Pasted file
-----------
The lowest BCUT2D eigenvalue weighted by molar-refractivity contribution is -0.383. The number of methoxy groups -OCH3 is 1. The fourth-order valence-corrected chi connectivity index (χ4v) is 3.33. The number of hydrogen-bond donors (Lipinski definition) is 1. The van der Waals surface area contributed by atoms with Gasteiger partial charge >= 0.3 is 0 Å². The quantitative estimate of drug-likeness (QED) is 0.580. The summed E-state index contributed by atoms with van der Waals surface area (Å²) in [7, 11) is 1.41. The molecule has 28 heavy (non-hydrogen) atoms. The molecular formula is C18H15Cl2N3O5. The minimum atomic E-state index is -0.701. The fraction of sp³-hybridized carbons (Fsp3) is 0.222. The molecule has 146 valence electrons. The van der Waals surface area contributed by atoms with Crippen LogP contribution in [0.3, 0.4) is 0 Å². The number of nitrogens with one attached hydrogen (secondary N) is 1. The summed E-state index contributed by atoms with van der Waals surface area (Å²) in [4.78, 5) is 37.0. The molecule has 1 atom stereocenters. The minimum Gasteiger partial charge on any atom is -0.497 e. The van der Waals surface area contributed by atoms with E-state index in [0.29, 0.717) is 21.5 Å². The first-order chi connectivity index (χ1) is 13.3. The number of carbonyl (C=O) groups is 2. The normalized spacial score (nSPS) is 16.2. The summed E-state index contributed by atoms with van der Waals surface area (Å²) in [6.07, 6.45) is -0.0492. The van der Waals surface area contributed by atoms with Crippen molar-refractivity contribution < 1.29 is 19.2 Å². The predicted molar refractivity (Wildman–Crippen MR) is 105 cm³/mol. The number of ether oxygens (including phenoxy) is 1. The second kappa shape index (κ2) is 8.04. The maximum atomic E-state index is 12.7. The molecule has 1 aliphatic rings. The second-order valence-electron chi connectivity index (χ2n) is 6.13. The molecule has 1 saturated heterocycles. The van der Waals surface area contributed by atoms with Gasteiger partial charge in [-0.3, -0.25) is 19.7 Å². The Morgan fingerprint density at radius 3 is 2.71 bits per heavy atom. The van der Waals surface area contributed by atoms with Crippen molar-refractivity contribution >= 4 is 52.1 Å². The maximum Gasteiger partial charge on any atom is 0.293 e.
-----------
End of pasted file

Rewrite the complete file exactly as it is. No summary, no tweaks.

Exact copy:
The lowest BCUT2D eigenvalue weighted by molar-refractivity contribution is -0.383. The number of methoxy groups -OCH3 is 1. The fourth-order valence-corrected chi connectivity index (χ4v) is 3.33. The number of hydrogen-bond donors (Lipinski definition) is 1. The van der Waals surface area contributed by atoms with Gasteiger partial charge >= 0.3 is 0 Å². The quantitative estimate of drug-likeness (QED) is 0.580. The summed E-state index contributed by atoms with van der Waals surface area (Å²) in [7, 11) is 1.41. The molecule has 28 heavy (non-hydrogen) atoms. The molecular formula is C18H15Cl2N3O5. The minimum atomic E-state index is -0.701. The fraction of sp³-hybridized carbons (Fsp3) is 0.222. The molecule has 146 valence electrons. The van der Waals surface area contributed by atoms with Crippen LogP contribution in [0.3, 0.4) is 0 Å². The number of nitrogens with one attached hydrogen (secondary N) is 1. The summed E-state index contributed by atoms with van der Waals surface area (Å²) in [4.78, 5) is 37.0. The molecule has 1 atom stereocenters. The minimum Gasteiger partial charge on any atom is -0.497 e. The van der Waals surface area contributed by atoms with E-state index in [0.29, 0.717) is 21.5 Å². The first-order chi connectivity index (χ1) is 13.3. The number of carbonyl (C=O) groups is 2. The normalized spacial score (nSPS) is 16.2. The summed E-state index contributed by atoms with van der Waals surface area (Å²) in [6.07, 6.45) is -0.0492. The van der Waals surface area contributed by atoms with Crippen molar-refractivity contribution < 1.29 is 19.2 Å². The predicted molar refractivity (Wildman–Crippen MR) is 105 cm³/mol. The number of ether oxygens (including phenoxy) is 1. The second kappa shape index (κ2) is 8.04. The maximum atomic E-state index is 12.7. The molecule has 1 aliphatic rings. The second-order valence-electron chi connectivity index (χ2n) is 6.13. The molecule has 1 saturated heterocycles. The van der Waals surface area contributed by atoms with Gasteiger partial charge in [-0.3, -0.25) is 19.7 Å². The Morgan fingerprint density at radius 3 is 2.71 bits per heavy atom. The van der Waals surface area contributed by atoms with Crippen molar-refractivity contribution >= 4 is 52.1 Å². The maximum Gasteiger partial charge on any atom is 0.293 e.